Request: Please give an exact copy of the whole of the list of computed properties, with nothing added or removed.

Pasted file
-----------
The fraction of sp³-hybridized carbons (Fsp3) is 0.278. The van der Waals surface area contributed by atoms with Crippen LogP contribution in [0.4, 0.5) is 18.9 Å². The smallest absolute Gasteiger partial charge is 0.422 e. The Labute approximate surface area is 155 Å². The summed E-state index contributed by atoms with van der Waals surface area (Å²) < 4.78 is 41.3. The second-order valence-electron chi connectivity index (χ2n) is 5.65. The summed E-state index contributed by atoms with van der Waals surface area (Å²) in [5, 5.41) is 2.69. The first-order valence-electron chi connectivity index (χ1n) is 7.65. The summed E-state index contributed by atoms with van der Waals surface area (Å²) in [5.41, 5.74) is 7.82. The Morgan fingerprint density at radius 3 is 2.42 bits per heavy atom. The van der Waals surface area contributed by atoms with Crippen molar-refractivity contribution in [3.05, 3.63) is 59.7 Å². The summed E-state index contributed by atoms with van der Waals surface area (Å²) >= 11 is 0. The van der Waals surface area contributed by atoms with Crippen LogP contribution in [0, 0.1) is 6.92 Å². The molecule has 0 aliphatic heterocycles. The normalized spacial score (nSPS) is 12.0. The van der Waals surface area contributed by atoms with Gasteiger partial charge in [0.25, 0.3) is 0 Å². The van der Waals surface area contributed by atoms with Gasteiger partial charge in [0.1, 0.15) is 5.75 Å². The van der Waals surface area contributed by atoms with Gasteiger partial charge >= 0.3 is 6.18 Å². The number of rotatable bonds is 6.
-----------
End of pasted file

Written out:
The fraction of sp³-hybridized carbons (Fsp3) is 0.278. The van der Waals surface area contributed by atoms with Crippen LogP contribution in [0.4, 0.5) is 18.9 Å². The smallest absolute Gasteiger partial charge is 0.422 e. The Labute approximate surface area is 155 Å². The summed E-state index contributed by atoms with van der Waals surface area (Å²) < 4.78 is 41.3. The second-order valence-electron chi connectivity index (χ2n) is 5.65. The summed E-state index contributed by atoms with van der Waals surface area (Å²) in [5, 5.41) is 2.69. The first-order valence-electron chi connectivity index (χ1n) is 7.65. The summed E-state index contributed by atoms with van der Waals surface area (Å²) in [5.41, 5.74) is 7.82. The Morgan fingerprint density at radius 3 is 2.42 bits per heavy atom. The van der Waals surface area contributed by atoms with Crippen molar-refractivity contribution in [3.05, 3.63) is 59.7 Å². The summed E-state index contributed by atoms with van der Waals surface area (Å²) >= 11 is 0. The van der Waals surface area contributed by atoms with Crippen LogP contribution in [0, 0.1) is 6.92 Å². The molecule has 0 aliphatic heterocycles. The normalized spacial score (nSPS) is 12.0. The van der Waals surface area contributed by atoms with Gasteiger partial charge in [0.25, 0.3) is 0 Å². The van der Waals surface area contributed by atoms with Gasteiger partial charge in [0.1, 0.15) is 5.75 Å². The van der Waals surface area contributed by atoms with Gasteiger partial charge >= 0.3 is 6.18 Å². The number of rotatable bonds is 6.